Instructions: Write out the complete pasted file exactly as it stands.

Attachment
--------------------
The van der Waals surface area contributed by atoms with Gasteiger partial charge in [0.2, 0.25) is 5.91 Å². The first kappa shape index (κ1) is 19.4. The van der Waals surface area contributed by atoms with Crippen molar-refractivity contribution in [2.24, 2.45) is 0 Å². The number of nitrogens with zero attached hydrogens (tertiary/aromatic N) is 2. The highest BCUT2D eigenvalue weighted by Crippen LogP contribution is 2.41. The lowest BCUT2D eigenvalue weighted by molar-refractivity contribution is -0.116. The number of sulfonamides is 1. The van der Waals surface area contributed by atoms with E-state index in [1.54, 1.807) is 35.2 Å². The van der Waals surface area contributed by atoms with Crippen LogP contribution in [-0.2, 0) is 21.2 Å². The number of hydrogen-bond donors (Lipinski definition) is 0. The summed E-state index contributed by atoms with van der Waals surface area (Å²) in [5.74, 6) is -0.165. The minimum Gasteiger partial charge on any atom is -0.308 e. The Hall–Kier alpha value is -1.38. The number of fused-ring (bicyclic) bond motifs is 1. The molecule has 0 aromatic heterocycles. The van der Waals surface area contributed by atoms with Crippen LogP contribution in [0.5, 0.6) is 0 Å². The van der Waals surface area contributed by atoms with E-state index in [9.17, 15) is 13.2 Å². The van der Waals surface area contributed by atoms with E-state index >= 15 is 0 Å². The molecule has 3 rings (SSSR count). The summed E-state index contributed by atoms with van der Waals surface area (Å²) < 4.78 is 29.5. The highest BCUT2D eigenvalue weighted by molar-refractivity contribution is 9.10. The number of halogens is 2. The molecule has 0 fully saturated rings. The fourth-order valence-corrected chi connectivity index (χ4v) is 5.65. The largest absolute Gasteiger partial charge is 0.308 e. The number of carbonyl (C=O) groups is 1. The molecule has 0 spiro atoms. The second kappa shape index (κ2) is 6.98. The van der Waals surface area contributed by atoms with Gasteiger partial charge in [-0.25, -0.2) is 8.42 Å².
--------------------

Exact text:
The van der Waals surface area contributed by atoms with Gasteiger partial charge in [0.2, 0.25) is 5.91 Å². The first kappa shape index (κ1) is 19.4. The van der Waals surface area contributed by atoms with Crippen molar-refractivity contribution in [2.24, 2.45) is 0 Å². The number of nitrogens with zero attached hydrogens (tertiary/aromatic N) is 2. The highest BCUT2D eigenvalue weighted by Crippen LogP contribution is 2.41. The lowest BCUT2D eigenvalue weighted by molar-refractivity contribution is -0.116. The number of sulfonamides is 1. The van der Waals surface area contributed by atoms with E-state index in [1.54, 1.807) is 35.2 Å². The van der Waals surface area contributed by atoms with Crippen LogP contribution in [-0.2, 0) is 21.2 Å². The number of hydrogen-bond donors (Lipinski definition) is 0. The summed E-state index contributed by atoms with van der Waals surface area (Å²) in [5.74, 6) is -0.165. The minimum Gasteiger partial charge on any atom is -0.308 e. The Hall–Kier alpha value is -1.38. The number of fused-ring (bicyclic) bond motifs is 1. The molecule has 0 aromatic heterocycles. The van der Waals surface area contributed by atoms with Crippen LogP contribution in [0.5, 0.6) is 0 Å². The van der Waals surface area contributed by atoms with E-state index in [9.17, 15) is 13.2 Å². The van der Waals surface area contributed by atoms with E-state index >= 15 is 0 Å². The molecule has 3 rings (SSSR count). The summed E-state index contributed by atoms with van der Waals surface area (Å²) < 4.78 is 29.5. The highest BCUT2D eigenvalue weighted by molar-refractivity contribution is 9.10. The number of halogens is 2. The molecule has 0 fully saturated rings. The fourth-order valence-corrected chi connectivity index (χ4v) is 5.65. The largest absolute Gasteiger partial charge is 0.308 e. The number of carbonyl (C=O) groups is 1. The molecule has 0 spiro atoms. The second kappa shape index (κ2) is 6.98. The van der Waals surface area contributed by atoms with Gasteiger partial charge in [-0.25, -0.2) is 8.42 Å².